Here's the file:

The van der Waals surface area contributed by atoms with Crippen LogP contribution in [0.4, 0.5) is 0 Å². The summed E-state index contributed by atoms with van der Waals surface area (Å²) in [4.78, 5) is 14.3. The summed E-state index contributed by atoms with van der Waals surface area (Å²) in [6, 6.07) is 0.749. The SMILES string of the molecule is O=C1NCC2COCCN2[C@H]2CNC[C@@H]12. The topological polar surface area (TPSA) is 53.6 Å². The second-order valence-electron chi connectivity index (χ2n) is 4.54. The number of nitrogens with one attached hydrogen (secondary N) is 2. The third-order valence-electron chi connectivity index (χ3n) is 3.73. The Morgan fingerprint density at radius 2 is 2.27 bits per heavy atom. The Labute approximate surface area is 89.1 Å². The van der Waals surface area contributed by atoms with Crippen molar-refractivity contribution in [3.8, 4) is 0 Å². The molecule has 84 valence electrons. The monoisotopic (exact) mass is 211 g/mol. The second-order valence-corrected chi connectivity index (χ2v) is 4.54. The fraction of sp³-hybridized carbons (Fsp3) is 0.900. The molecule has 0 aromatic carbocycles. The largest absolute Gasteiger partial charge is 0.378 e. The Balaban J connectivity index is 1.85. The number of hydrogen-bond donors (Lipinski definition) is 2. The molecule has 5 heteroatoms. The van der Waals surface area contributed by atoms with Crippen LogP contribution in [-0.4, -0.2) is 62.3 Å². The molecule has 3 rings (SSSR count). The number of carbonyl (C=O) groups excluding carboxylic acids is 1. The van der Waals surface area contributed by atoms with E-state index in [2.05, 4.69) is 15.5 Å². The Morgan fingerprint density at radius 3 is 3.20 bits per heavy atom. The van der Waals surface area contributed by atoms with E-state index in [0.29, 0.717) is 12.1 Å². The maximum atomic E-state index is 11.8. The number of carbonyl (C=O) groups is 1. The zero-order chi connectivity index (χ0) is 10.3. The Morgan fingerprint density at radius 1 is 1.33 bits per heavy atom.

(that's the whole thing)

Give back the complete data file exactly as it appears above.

The van der Waals surface area contributed by atoms with Crippen LogP contribution in [0.4, 0.5) is 0 Å². The summed E-state index contributed by atoms with van der Waals surface area (Å²) in [4.78, 5) is 14.3. The summed E-state index contributed by atoms with van der Waals surface area (Å²) in [6, 6.07) is 0.749. The SMILES string of the molecule is O=C1NCC2COCCN2[C@H]2CNC[C@@H]12. The topological polar surface area (TPSA) is 53.6 Å². The second-order valence-electron chi connectivity index (χ2n) is 4.54. The number of nitrogens with one attached hydrogen (secondary N) is 2. The third-order valence-electron chi connectivity index (χ3n) is 3.73. The Morgan fingerprint density at radius 2 is 2.27 bits per heavy atom. The Labute approximate surface area is 89.1 Å². The van der Waals surface area contributed by atoms with Crippen molar-refractivity contribution in [3.8, 4) is 0 Å². The molecule has 84 valence electrons. The monoisotopic (exact) mass is 211 g/mol. The second-order valence-corrected chi connectivity index (χ2v) is 4.54. The fraction of sp³-hybridized carbons (Fsp3) is 0.900. The molecule has 0 aromatic carbocycles. The largest absolute Gasteiger partial charge is 0.378 e. The Balaban J connectivity index is 1.85. The number of hydrogen-bond donors (Lipinski definition) is 2. The molecule has 5 heteroatoms. The van der Waals surface area contributed by atoms with Crippen LogP contribution in [-0.4, -0.2) is 62.3 Å². The molecule has 3 rings (SSSR count). The number of carbonyl (C=O) groups excluding carboxylic acids is 1. The van der Waals surface area contributed by atoms with E-state index in [2.05, 4.69) is 15.5 Å². The Morgan fingerprint density at radius 3 is 3.20 bits per heavy atom. The van der Waals surface area contributed by atoms with E-state index in [0.29, 0.717) is 12.1 Å². The maximum atomic E-state index is 11.8. The number of carbonyl (C=O) groups is 1. The zero-order chi connectivity index (χ0) is 10.3. The Morgan fingerprint density at radius 1 is 1.33 bits per heavy atom.